To ask the Secretary of State for Health
(1) what estimate his Department has made of the number of lives saved annually by the new in-vitro-fertilisation techniques of Maternal Spindle Transfer and Pronuclear Transfer;
(2) with reference to his Department's press release, Innovative genetic treatment to prevent mitochondrial disease, of 28 June 2013, which of the two fertilised embryos used in pronuclear transfer his Department considers saved as a result of the process.
The scientists and clinicians at Newcastle university, who have been involved in developing the mitochondrial donation techniques, initially made a conservative estimate that allowing the techniques to be used in clinical practice would enable around 10 children to be born each year free of the serious mitochondrial disease that they would otherwise have. They have recently reconsidered this and estimate it may initially now be up to 20 children per year, moving towards 80 once the techniques are established in treatment across the United Kingdom. This is based on the number of women who have mitochondrial DNA mutations of child-bearing age and the assumption that they might wish to have two children.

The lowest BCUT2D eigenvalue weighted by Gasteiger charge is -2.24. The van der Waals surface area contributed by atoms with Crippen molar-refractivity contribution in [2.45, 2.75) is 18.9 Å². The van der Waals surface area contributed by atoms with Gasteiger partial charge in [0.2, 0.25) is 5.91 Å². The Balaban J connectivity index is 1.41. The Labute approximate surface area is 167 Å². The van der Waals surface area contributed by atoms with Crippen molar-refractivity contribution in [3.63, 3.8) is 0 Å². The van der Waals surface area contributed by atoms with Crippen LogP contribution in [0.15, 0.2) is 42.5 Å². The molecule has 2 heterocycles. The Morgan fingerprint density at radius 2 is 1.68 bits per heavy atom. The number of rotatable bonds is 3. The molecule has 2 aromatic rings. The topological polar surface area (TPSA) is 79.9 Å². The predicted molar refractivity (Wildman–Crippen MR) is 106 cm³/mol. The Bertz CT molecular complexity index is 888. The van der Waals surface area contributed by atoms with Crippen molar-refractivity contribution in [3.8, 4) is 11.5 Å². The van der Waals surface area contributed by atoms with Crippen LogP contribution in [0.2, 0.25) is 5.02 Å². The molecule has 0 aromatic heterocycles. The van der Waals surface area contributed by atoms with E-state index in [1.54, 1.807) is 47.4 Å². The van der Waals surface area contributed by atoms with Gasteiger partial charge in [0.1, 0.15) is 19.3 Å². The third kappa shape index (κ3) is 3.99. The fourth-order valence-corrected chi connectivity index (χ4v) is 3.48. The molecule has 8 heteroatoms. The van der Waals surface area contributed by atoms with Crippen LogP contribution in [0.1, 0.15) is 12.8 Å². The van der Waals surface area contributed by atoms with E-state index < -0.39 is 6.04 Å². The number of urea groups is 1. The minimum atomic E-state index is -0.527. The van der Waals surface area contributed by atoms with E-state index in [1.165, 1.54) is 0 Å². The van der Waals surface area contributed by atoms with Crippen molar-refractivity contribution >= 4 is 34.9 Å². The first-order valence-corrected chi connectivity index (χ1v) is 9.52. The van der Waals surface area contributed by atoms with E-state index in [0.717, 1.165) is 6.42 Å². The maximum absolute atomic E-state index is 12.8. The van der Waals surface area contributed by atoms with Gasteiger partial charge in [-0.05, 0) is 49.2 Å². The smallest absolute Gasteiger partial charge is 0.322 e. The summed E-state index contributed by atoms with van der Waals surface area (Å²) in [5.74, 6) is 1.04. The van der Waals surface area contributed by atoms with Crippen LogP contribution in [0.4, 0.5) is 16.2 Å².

The purpose of these techniques is to allow a child to be born free of a serious mitochondrial disease. In the case of mitochondrial donation, the Department does not categorise one of the embryos used in the technique as having been “saved”.
The Human Fertilisation and Embryology Act 1990 (as amended) does not, however, provide for or recognise a direct correlation between those human embryos that are transferred to a woman and those that are not and, consequently, perish. It would be inappropriate, therefore, to attempt to draw a direct correlation between children born free of serious mitochondrial disease as a result of mitochondrial donation and the embryos that are created to achieve that purpose but are not transferred to the patient.